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By Eleanor Wilner

Nights, by the light of whatever would burn:

tallow, tinder and the silken rope

of wick that burns slow, slow

we wove the baskets from the long gold strands

of wheat that were another silk: worm soul

spun the one, yellow seed in the dark soil, the other.


The fields lay fallow, swollen with frost,

expectant winter. Mud clung to the edges

of our gowns; we had hung back like shadows

on the walls of trees and watched. In the little circles

that our tapers threw, murdered men rose red

in their clanging armor, muttered

words that bled through the bars

of iron masks: the lord

who sold us to the glory fields, lied.


Trumpets without tongues, we wove lilies

into the baskets. When they asked us

what we meant by these, we’d say “mary, mary”

and be still. We lined the baskets on the sill

in the barn, where it is always dusk

and the cows smell sweet. Now the snow


sifts through the trees, dismembered

lace, the white dust of angels, angels.

And the ringing of keys that hang

in bunches at our waists, and the sound of silk

whispering, whispering.

There is nothing in the high windows

but swirling snow,


the glittering milk of winter.

The halls grow chill. The candles flicker.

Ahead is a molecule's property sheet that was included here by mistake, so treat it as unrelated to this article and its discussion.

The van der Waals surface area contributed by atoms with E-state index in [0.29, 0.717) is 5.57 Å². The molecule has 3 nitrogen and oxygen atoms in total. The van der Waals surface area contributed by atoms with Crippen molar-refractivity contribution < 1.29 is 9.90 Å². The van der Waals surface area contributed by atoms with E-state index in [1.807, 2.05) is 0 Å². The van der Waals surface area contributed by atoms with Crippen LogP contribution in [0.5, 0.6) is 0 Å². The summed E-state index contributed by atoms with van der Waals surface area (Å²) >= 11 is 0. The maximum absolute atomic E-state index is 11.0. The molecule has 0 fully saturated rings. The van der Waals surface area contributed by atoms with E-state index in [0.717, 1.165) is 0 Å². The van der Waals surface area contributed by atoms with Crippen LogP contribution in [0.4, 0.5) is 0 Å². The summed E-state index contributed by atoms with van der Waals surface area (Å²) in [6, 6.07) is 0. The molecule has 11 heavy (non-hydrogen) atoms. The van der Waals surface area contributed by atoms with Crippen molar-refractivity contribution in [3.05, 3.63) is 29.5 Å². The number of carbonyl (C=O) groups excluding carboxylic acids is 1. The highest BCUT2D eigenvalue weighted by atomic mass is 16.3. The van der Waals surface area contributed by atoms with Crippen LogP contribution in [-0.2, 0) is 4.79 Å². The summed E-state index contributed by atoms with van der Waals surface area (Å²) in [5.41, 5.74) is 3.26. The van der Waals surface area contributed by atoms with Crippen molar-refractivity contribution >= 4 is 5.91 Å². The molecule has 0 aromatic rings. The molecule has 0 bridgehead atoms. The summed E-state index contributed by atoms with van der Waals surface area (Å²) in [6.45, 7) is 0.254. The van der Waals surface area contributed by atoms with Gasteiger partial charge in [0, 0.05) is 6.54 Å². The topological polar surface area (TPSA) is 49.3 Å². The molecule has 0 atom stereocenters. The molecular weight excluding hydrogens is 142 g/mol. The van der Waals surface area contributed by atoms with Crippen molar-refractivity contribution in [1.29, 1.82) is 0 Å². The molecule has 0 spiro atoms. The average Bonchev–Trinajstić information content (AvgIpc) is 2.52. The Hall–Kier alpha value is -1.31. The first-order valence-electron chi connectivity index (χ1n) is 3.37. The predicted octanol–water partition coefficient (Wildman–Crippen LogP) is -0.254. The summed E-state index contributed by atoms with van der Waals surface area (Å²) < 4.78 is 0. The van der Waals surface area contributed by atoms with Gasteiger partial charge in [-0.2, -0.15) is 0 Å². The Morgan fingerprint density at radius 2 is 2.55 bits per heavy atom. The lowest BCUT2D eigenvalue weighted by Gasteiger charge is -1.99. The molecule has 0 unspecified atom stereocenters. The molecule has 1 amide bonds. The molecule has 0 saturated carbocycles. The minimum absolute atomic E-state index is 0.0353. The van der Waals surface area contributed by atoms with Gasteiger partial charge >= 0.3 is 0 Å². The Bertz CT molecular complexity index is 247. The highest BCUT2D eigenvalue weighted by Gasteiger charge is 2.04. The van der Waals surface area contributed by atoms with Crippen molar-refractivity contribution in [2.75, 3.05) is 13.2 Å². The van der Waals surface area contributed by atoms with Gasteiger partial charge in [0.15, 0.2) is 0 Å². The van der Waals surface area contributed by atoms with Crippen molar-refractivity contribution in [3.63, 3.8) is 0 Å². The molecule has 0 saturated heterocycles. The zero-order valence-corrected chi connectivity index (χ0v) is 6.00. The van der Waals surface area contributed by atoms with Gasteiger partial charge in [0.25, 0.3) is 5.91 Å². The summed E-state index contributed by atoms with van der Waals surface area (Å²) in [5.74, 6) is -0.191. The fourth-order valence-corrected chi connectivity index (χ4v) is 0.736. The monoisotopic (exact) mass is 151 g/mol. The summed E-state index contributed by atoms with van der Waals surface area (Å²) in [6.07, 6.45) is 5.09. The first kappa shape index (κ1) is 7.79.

Let them wait who will and think what they want.

The lord has gone with the hunt, and the snow,

the snow grows thicker. Well he will keep

till spring thaw comes. Head, hand, and heart—

baskets of wicker, baskets of straw.


Eleanor Wilner, “Without Regret” from Reversing the Spell: New and Selected Poems. Copyright © 1997 by Eleanor Wilner. Reprinted with the permission of Copper Canyon Press, P. O. Box 271, Port Townsend, WA 98368-0271, www.coppercanyonpress.org.

Source: Reversing the Spell: New and Selected Poems (Copper Canyon Press, 1998)

  • Religion

Poet Bio

Eleanor Wilner
Poet, critic, and translator Eleanor Wilner was born in Ohio, and attended Goucher College and Johns Hopkins University. She was the editor of The American Poetry Review, and has taught at many universities, including Smith College and Warren Wilson College. In her poetry, she often writes of myth and memory, with what has been called a “mythical impulse.” She avoids confessional writing, choosing instead to invoke themes of mythology, and reinvigorate them in a modern context, especially with dense historical and contemporary allusions. Her poems reflect her wide-ranging intelligence and her commitment to peace and justice.

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